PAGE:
When “Bohemian Rhapsody” became the definitive rock anthem of the spring of ’76 I scraped together seven bucks to buy A Night at the Opera. After immersing myself in it for weeks I turned to collecting their older albums – a good exercise, because in my evaluation everything Queen did after Opera was marked by steady decline. By the ’80s they would become unlistenable to my ears.

Side 1 of Sheer Heart Attack (’75) is Queen’s high water mark. Book-ended by two sizzling rockers by guitarist Brian May (“Brighton Rock” and “Now I’m Here”), the middle section is comprised of “Killer Queen” and a three-track suite: Taylor’s proto-grunge “Tenement Funster,” featuring a guitar break that nods to David Gilmour on “Time”; the frenetic “Flick of the Wrist,” and the classically infused “Lily of the Valley.”

To say Queen II (’74) is excessive is an understatement. The tracks are so busy and overwrought there’s hardly one I can nowadays listen all the way through, though each has its moments. “Ogre Battle,” for example, opens with shredding, Hendrix-like backwards riff that preludes speed metal.


                                                                                    Freddie Mercury, Roger Taylor, Brian May, and John Deacon

But the self-titled Queen (’73) has some real jewels. Best known for the single “Keep Yourself Alive” and the AOR favorite “Liar,” the album has lyrical depth to match a musical range that keeps the listener guessing. It includes a dark and obscure track buried at the end of side one. The more I hear it the more convinced I am that “Bohemian Rhapsody” is its counterpart, or aftermath.

“A band is a like a sausage factory”

In a 1985 interview with Los Angeles DJ Mary Turner, Freddie Mercury cautioned listeners not to read anything into Queen’s music. There are no hidden messages, no political stances; they were not out to change the world. For Mercury, pop music is a business aimed at satisfying consumers. He categorized Queen’s music as “escapist.” Moreover, the songs were like sausages to be eaten and then, well, you know. He especially didn’t see the need for people go prowling around the band’s old material, or cling to it. They should move on to enjoy new things. For Mercury, exploring other genres and making different kinds of music prevented boredom. Anything and everything was possible, acceptable.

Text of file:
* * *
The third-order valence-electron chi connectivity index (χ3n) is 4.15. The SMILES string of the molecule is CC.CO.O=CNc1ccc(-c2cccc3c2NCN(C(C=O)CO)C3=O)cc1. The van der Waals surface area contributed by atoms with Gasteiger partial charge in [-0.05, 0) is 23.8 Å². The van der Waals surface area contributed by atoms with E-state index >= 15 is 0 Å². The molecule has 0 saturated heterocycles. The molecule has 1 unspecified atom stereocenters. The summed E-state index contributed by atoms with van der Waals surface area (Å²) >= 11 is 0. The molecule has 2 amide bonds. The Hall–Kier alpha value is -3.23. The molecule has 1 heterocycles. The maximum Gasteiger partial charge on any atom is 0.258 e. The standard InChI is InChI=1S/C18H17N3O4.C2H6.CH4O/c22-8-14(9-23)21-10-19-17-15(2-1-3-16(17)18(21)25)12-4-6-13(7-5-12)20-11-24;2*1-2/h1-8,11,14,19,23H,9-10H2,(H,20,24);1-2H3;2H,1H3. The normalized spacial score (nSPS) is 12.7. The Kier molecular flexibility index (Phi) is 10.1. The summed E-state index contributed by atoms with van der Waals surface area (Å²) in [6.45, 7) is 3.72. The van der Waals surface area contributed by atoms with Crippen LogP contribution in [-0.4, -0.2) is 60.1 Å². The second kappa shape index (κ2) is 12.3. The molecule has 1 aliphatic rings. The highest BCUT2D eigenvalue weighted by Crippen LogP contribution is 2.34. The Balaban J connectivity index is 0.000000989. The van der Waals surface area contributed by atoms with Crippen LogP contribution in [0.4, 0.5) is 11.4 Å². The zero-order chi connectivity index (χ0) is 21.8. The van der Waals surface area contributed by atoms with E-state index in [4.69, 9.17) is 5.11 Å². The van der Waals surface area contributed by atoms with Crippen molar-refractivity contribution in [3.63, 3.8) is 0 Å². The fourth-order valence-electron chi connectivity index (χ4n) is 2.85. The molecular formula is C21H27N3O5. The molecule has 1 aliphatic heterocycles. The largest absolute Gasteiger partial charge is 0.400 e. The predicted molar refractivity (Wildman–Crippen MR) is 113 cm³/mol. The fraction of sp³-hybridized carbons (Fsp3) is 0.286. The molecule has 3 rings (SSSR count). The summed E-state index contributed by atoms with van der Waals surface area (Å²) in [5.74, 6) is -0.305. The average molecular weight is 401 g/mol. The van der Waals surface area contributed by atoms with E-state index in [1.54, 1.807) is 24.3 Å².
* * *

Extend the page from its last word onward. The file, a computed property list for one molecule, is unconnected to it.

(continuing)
Well, perhaps that aesthetic had been at play all along. So much so that Mercury left space for rather looming figure to make three appearances on Queen.

“Great King Rat” (side 1, track 3) is about a “dirty old man” who leads people into destruction. After a tempo change the voice become first person; he beckons people not to believe their Bibles, and reminds them that when “the great Lord when he died, sinners knelt at his side.”

“Jesus” (side 2, track 5) is highly visual, depicting crowds “going down to see the Lord Jesus,” in search of healing. It’s impossible to determine the slant of this song: curious historical sketch or mocking satire: an “unclean” leper kneeling at Jesus’ feet “rang his bell.”

But the innermost track — the one an impatient listener might skip while flipping the vinyl to get to “Liar” — is no joke.

Bismillah, no! We will not let you go…